Novel writing isn’t for the impatient (or wise, for that matter). I’ve been writing mine since end 2011, and this year, I’ve finally found a literary agent for it, and for my writing. An insightful editor, an entertaining conversationalist and email-writer who doesn’t mince his words, and a wry tweeter of cat pictures: Ed Wilson from Johnson & Alcock is definitely the right person to represent me, though I’m a dog person, myself.
You see, those are the sort of differences with your agent you can live with. (Plus, I do like kitty pictures, if not kitties.)
I started off my agent hunt in London with a slew of workshops of all stripes, and immediately discovered an important fact: the Publishing world is People. Now, that might sound like an idiotic conclusion to draw, one that I could have reached at home. But the difference between theory and practice is that between teaching and performance.
It was wonderful to meet extremely helpful authors, writing coaches, consultants, publishers, poets, and yes, agents. You read about them, and you go, oh, stars, celebrities. Then you chat with them, and you find that the best of them are some of the most real, down-to earth people you’ve met, who either love the word, or love the word and make money out of it. (Let’s not kid ourselves, it can be fairly insular–I was the only person of colour in almost all the classrooms and salons, and that wasn’t lost on me. But that’s a different conversation.) By and large, I met very approachable, decent folk, complete with the very British (and largely reasonable, imo) moaning about the English summer (that saw two perfect sunny days followed by a pandemic of clouds, rain, hail, even.)
Things I quickly realised about finding representation for that novel you’re writing:
- Agents get pitched all the time. Most writers have no clue how to pitch: that one sentence elevator pitch is really it. Agents are looking for a new voice most of the time, but they hear a Lot of gobbledygook (I did my share of that with the first agent I met). Unless you’re writing literary, you should be able to boil your novel premise down to a sentence.
- Pitch them in person or through someone whose opinion they trust, and they get back to you fairly quickly. It seems unfair, but agents are regular people, and regular people pay more attention to people they’ve met or know. I met eight agents, pitched to five of them and received offers from two. The other two offers and two full requests came from agents who’d heard about me from other authors or coaches. (Just one interest came from a brilliant agent I had no connect with, who wanted to see the full after I informed her I had offers. She eventually passed.)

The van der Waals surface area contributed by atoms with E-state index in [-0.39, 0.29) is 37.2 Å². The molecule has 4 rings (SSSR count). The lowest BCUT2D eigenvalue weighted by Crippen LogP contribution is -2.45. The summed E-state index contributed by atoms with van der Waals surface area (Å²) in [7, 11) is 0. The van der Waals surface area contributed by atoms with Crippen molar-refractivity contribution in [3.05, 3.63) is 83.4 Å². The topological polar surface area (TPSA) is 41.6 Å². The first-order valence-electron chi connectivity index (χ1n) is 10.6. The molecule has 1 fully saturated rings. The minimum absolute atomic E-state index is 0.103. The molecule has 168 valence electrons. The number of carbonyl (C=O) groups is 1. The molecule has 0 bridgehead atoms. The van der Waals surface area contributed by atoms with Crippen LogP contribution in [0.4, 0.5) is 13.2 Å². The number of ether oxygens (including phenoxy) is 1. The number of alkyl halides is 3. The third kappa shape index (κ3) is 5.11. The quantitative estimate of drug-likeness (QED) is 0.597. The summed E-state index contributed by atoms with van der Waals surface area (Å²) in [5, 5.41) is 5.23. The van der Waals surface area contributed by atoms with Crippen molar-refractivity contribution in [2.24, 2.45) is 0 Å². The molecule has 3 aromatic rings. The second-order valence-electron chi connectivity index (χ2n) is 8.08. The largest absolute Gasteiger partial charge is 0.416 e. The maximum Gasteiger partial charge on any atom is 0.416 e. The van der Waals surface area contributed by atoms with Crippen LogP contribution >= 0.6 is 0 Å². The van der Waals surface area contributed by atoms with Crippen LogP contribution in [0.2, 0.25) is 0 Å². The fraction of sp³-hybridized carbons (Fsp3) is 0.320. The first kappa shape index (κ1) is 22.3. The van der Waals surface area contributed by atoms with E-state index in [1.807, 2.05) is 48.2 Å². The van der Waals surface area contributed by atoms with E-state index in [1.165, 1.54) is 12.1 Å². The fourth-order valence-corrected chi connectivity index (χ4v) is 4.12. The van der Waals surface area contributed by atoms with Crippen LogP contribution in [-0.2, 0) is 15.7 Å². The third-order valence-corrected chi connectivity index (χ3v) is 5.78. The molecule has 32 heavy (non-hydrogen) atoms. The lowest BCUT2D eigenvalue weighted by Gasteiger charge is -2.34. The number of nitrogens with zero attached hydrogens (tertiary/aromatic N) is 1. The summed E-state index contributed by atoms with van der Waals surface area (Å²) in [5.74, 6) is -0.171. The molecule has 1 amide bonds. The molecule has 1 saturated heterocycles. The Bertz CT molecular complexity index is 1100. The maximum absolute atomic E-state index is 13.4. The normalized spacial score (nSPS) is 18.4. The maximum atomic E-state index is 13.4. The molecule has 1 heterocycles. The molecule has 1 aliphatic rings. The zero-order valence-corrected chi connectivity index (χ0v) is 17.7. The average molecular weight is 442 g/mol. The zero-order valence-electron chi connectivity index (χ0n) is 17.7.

- The pitch in the query letter? That’s really the best way to get a-hold of an agent. In a week filled with taking care of their current clients who earn for them, of attending events and meeting editors, and the truck of paperwork they have to go through, they barely have enough time to look at query letters. They do their best, but really, that pitch paragraph must knock them for six.
- Novel writing is hard work, but finding representation can be equally hard. Don’t pitch anything you can’t stand behind.
- I had agents to choose from, and while that sounds like an enviable situation, it didn’t feel like it at the time. I had sterling advice from agented author-friends, but in the end, it was a case of finding an agent with matching viewpoints.
- I found it was important to figure out what the agent’s take would be on decisions like advances and editors, on how long the relationship should last, on what they saw my book becoming, how they saw me and my writing. I finally had a choice of four very good agents, each with their set of undeniable plus points, but in the end, I had to remember that there was no Perfect Agent. Only an agent Perfect for Me.
This is not a definitive ‘how to find a literary agent’ article by any means: just one writer’s take on the process. Another writer who wants to get published will have a completely different story to tell. In the writing world as in the real one, individual stories differ. Luck and timing, more than anything else, led me to the right agent. I’m very, very aware of my privilege (including awesome friends who let me stay in their homes during my agent-hunt), and grateful for it.
As I dive into further edits, I have no clue where my novel would end up. To me though, finding an agent has been more important than finding a publisher. The publishing landscape is changing fast, tastes are subjective and transient and all bets are off– but with a strong agent on my team, I’ll take my chances. At the very least, I’ll keep novel-writing!
What about you? If you’re a writer, are you agented, seeking representation, or self-published? What are the pros and cons of each? What advice do you have for a writer starting out, a writer-newly-agented, or a self-published writer? Any advice on how to find a Literary Agent? Want to share your agent-query-quest story? If you’re a reader, does it affect your choice, especially in e-books, whether a writer is self or traditionally published?
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